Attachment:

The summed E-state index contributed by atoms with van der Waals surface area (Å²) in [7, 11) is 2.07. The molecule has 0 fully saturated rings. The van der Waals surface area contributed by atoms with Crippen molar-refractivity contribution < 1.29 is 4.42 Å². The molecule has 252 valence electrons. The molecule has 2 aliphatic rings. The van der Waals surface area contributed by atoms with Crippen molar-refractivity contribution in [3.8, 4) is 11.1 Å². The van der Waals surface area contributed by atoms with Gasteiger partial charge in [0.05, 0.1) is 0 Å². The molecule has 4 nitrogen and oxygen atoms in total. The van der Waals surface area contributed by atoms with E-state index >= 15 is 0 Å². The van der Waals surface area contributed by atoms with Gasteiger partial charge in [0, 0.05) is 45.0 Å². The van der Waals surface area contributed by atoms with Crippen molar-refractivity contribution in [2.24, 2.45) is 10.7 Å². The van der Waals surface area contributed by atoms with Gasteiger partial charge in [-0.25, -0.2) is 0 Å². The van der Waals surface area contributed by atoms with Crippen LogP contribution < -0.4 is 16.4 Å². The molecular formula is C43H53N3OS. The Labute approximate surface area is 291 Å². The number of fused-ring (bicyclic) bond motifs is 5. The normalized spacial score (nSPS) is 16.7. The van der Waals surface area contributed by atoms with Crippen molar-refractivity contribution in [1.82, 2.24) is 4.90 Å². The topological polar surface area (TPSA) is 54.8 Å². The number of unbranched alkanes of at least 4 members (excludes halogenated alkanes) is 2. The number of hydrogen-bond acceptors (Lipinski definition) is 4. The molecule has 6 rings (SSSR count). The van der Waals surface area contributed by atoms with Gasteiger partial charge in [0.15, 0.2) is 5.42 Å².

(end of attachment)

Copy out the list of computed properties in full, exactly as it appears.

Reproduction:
The summed E-state index contributed by atoms with van der Waals surface area (Å²) in [7, 11) is 2.07. The molecule has 0 fully saturated rings. The van der Waals surface area contributed by atoms with Crippen molar-refractivity contribution < 1.29 is 4.42 Å². The molecule has 252 valence electrons. The molecule has 2 aliphatic rings. The van der Waals surface area contributed by atoms with Crippen molar-refractivity contribution in [3.8, 4) is 11.1 Å². The van der Waals surface area contributed by atoms with Gasteiger partial charge in [0.05, 0.1) is 0 Å². The molecule has 4 nitrogen and oxygen atoms in total. The van der Waals surface area contributed by atoms with E-state index >= 15 is 0 Å². The van der Waals surface area contributed by atoms with Gasteiger partial charge in [0, 0.05) is 45.0 Å². The van der Waals surface area contributed by atoms with Crippen molar-refractivity contribution in [2.24, 2.45) is 10.7 Å². The van der Waals surface area contributed by atoms with Gasteiger partial charge in [-0.25, -0.2) is 0 Å². The van der Waals surface area contributed by atoms with Crippen LogP contribution < -0.4 is 16.4 Å². The molecular formula is C43H53N3OS. The Labute approximate surface area is 291 Å². The number of fused-ring (bicyclic) bond motifs is 5. The normalized spacial score (nSPS) is 16.7. The van der Waals surface area contributed by atoms with Crippen molar-refractivity contribution in [1.82, 2.24) is 4.90 Å². The topological polar surface area (TPSA) is 54.8 Å². The number of unbranched alkanes of at least 4 members (excludes halogenated alkanes) is 2. The number of hydrogen-bond acceptors (Lipinski definition) is 4. The molecule has 6 rings (SSSR count). The van der Waals surface area contributed by atoms with Gasteiger partial charge in [0.15, 0.2) is 5.42 Å².